What is magic?
Peter Lamont

When people think of magic, they think of different things. They think of the occult, of mythical tales, of psychic and supernatural miracles. They also think of our kind of magic, and when they do, they think of ‘tricks’. It is based on deception. It is not real.

This has been the case throughout history. In the earliest known references to magic tricks, which are in ancient Greece, they are described as illusions. They were dismissed as trivial deceptions by some, but others compared them to a paradox. And a paradox, according to Socrates, was a profound thing: it was a source of wonder.

In other words, since the beginning, magic has had the potential to be viewed either as trivial or else as profound. On the one hand, it is trivial, because it is not real. On the other hand, it is profound, because it is a paradox – something happens that cannot happen – and this is a source of wonder.

For most of history, however, it has been the trivial image of magic that has dominated. One of the reasons for this is that, throughout the centuries, our kind of magic has been compared to witchcraft, spiritualism, and other kinds of ‘real’ magic. It has been compared to ‘real’ magic for a simple reason: to argue that magic is not real. That is why Reginald Scot discussed magic tricks in The Discoverie of Witchcraft (1584). That is why, in the nineteenth century, the Victorians spoke of ‘Modern magic’. ‘Modern magic’ was defined in contrast to earlier magic that was thought to be real. Victorian conjurors went out of their way to explain that magic was simply a trick. And we have doing this ever since.

We even invented a myth that our ancestors believed that magic tricks were real. We thought that this would make magic seem ‘modern’. Historians of magic, since the Victorian era, have told a similar story: we used to think that magic was real, but now we know that it is not. As it happens, the story is not true. However, like so many other inaccurate histories, this became a tradition.1 It was believed by magicians, presented to the public, and it became the story of magic. No wonder that audiences came to see magic as nothing more than a trick. No wonder at all.

So, the audience know that our kind of magic is not real. They understood this in ancient Greece, and they have understood this ever since. Of course, when people pretend that it is real, many people believe them. That was true in the age of witchcraft, and it remains the case today. Some people pretend to have psychic powers, or to be able to read subtle body language, and many people believe them. That is the nature of deception: if you lie in a convincing way, then many people will believe you.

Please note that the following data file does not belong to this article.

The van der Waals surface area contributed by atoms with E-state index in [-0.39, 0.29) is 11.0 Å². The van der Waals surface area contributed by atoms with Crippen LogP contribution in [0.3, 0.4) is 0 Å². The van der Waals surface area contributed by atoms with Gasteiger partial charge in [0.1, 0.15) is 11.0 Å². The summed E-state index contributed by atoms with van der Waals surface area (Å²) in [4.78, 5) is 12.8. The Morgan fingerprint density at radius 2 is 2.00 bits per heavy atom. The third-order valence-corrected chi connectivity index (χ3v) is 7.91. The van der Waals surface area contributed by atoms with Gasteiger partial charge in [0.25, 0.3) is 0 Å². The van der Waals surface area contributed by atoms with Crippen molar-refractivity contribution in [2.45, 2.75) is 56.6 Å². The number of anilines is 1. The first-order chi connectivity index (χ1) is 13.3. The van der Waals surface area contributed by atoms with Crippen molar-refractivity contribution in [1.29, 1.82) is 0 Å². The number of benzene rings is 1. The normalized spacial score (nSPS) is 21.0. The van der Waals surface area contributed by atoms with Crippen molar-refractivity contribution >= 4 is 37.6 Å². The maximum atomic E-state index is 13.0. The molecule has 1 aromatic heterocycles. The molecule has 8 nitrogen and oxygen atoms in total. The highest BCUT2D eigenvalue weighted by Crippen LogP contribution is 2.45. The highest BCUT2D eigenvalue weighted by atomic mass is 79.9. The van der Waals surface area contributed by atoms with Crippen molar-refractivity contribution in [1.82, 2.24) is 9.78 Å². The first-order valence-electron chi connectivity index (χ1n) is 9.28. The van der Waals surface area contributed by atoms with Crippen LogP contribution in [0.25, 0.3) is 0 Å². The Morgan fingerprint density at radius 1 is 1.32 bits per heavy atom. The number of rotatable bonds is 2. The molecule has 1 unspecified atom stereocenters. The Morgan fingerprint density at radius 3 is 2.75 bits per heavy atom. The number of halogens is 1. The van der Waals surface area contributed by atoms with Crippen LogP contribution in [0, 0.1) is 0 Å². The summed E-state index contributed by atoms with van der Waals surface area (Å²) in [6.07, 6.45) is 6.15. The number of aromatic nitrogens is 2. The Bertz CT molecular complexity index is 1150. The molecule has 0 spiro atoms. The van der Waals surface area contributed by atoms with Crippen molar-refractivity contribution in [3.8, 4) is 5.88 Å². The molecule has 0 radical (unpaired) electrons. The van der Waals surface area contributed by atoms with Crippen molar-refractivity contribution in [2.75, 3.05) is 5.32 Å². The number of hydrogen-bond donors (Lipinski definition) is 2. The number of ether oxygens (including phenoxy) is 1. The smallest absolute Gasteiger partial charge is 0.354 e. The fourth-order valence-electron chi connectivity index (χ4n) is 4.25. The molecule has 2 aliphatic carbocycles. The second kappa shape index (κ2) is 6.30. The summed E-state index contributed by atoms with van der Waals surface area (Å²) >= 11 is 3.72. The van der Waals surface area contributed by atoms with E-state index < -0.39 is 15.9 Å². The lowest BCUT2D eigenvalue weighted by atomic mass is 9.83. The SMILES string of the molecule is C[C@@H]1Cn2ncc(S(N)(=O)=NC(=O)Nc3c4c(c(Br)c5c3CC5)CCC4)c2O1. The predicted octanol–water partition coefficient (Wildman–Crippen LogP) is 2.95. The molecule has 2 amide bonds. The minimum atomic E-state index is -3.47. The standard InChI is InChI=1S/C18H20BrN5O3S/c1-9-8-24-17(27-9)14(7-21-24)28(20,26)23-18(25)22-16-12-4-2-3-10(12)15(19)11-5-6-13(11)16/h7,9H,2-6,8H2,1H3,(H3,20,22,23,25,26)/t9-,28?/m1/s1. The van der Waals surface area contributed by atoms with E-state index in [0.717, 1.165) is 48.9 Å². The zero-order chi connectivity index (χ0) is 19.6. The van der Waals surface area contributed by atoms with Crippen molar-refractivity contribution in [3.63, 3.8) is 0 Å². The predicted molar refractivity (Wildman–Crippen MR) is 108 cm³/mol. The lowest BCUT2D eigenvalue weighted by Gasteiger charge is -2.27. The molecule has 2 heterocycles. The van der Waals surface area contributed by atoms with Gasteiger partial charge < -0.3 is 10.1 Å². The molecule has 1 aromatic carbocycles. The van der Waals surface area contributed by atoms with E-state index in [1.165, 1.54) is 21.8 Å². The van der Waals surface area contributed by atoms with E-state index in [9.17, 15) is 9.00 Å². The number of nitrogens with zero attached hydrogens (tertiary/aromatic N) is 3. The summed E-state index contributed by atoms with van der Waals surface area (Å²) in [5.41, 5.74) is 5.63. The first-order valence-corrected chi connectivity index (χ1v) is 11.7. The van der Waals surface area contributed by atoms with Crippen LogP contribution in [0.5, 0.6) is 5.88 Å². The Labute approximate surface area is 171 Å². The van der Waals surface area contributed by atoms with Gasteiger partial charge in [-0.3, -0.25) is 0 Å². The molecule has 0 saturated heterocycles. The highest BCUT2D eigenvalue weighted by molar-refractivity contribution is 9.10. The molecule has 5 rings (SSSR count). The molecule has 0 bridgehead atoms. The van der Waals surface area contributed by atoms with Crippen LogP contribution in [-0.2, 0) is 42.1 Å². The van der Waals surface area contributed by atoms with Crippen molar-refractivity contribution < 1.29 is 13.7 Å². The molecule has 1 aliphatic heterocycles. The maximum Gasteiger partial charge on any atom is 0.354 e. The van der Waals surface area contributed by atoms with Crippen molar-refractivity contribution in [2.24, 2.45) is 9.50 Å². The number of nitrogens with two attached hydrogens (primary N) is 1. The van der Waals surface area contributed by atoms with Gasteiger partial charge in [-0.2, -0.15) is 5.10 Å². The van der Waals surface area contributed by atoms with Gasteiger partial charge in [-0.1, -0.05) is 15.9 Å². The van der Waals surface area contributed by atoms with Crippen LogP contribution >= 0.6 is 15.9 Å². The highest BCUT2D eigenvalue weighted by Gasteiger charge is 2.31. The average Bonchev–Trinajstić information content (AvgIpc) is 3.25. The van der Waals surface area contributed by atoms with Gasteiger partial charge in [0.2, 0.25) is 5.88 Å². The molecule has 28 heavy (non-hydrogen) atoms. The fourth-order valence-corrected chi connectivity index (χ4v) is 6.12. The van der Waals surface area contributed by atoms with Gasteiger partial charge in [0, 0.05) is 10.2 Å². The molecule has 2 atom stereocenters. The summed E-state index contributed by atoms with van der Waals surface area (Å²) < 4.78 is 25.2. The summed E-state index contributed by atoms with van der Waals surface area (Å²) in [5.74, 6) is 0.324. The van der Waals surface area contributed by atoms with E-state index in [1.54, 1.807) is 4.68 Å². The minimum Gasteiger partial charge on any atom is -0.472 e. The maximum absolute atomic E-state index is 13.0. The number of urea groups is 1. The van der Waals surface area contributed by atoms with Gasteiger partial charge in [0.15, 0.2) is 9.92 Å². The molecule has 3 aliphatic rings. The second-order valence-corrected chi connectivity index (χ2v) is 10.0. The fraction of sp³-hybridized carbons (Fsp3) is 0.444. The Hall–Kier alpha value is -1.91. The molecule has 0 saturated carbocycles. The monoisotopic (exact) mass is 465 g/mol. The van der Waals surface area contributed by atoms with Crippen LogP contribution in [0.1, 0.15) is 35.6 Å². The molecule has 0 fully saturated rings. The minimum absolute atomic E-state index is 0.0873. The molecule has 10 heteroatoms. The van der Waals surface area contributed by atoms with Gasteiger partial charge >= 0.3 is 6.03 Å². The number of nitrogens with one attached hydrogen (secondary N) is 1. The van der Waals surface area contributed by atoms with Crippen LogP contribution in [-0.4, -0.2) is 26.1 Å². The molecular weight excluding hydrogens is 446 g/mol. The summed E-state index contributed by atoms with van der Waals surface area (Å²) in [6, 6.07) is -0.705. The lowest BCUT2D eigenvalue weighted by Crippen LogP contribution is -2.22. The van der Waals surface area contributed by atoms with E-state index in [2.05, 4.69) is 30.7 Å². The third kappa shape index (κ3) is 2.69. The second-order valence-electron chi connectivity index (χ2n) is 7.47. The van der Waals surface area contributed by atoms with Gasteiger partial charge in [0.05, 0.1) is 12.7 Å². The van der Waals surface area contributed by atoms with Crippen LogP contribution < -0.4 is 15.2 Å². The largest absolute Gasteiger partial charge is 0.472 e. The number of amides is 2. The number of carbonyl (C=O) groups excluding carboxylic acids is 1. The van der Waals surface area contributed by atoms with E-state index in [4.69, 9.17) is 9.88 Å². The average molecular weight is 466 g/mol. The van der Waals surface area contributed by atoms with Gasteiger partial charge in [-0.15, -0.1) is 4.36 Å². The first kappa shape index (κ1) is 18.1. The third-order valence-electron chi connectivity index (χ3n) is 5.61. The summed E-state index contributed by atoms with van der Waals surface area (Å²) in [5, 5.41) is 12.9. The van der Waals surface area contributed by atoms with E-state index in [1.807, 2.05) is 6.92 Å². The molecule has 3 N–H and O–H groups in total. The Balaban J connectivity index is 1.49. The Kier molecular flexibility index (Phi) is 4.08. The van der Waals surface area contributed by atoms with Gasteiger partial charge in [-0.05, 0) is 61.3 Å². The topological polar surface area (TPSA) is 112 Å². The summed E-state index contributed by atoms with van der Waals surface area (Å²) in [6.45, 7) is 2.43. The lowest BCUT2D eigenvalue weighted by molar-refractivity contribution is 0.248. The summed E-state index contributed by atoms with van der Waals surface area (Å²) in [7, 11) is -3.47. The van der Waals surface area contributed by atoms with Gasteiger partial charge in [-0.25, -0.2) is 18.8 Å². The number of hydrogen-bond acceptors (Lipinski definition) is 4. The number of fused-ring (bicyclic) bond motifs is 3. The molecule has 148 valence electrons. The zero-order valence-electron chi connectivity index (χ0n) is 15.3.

Our kind of magic, however, is honest about its use of deception. And, if it is to be taken more seriously, as something that is more than ‘not real’, then we need to be clear about what it is. Magic is the demonstration of a paradox: something happens that cannot happen. And the paradox, Socrates explained, is a source of wonder. Magic is a performing art that is designed to provoke this experience of wonder. That is what makes magic unique. And to do so, the performance must seem real.

Magic is not real, but the effect must seem real. The effect is what the audience sees, and they must believe what they see. They do not believe that the ball really disappears. However, they do believe what they see: the ball is there, and then the ball is not there. Now you see it, now you don’t. The audience does not believe that David Copperfield can really fly. They believe what they can see: he is in the air, and there is nothing holding him up.

The audience knows very well that balls do not really disappear, and that people cannot fly. That is why it seems impossible. But it only seems impossible if they really believe what they see. This is not a ‘willing suspension of disbelief’. It is genuine belief. It is the job of the magician to convince the audience that the ball is really in the hand, and then that it is really gone. It is the job of David Copperfield to convince his audience that he is in the air, and that there is nothing holding him up. The audience are not meant to believe in magic, but they need to believe what they see.2

The best magicians know this, and they convey this to the audience. Lesser magicians focus on the ‘trick’. They think that magic is about fooling the audience. Some even talk about fooling them badly. Others talk about killing them, frying them, or slaying them, which is deeply disturbing. They are speaking metaphorically, of course, but metaphors are meaningful. Metaphors are supposed to be helpful. These metaphors convey a simple meaning: the audience are the enemy. This is not helpful.

Magic is not about fooling the audience. Magic depends on successful deception, but that is the means, not the end. Of course, the audience should not know how it is done, but this is a basic requirement, not the goal. The goal is not to provoke the experience of not knowing how it is done. The goal is not the experience of ignorance; it is the experience of magic. The audience are not the enemy; they are the people for whom we provide this experience. The goal of the magician is to create the effect that something happens that cannot happen. This is a paradox. It is a source of wonder. This is a profound and worthy goal.


This is part of the ‘Magical Thinking’ project, created by Dr Peter Lamont (University of Edinburgh), and supported by the Arts and Humanities Research Council.


1 Lamont, P. (2017). Modern Magic, the illusion of transformation, and how it was done. Journal of Social History, shw126, https://doi-org/10.1093/jsh/shw126
2 Lamont, P. (2017). A particular kind of wonder: the experience of magic past and present. Review of General Psychology, 21(1), 1-8.


© Peter Lamont, February 2018




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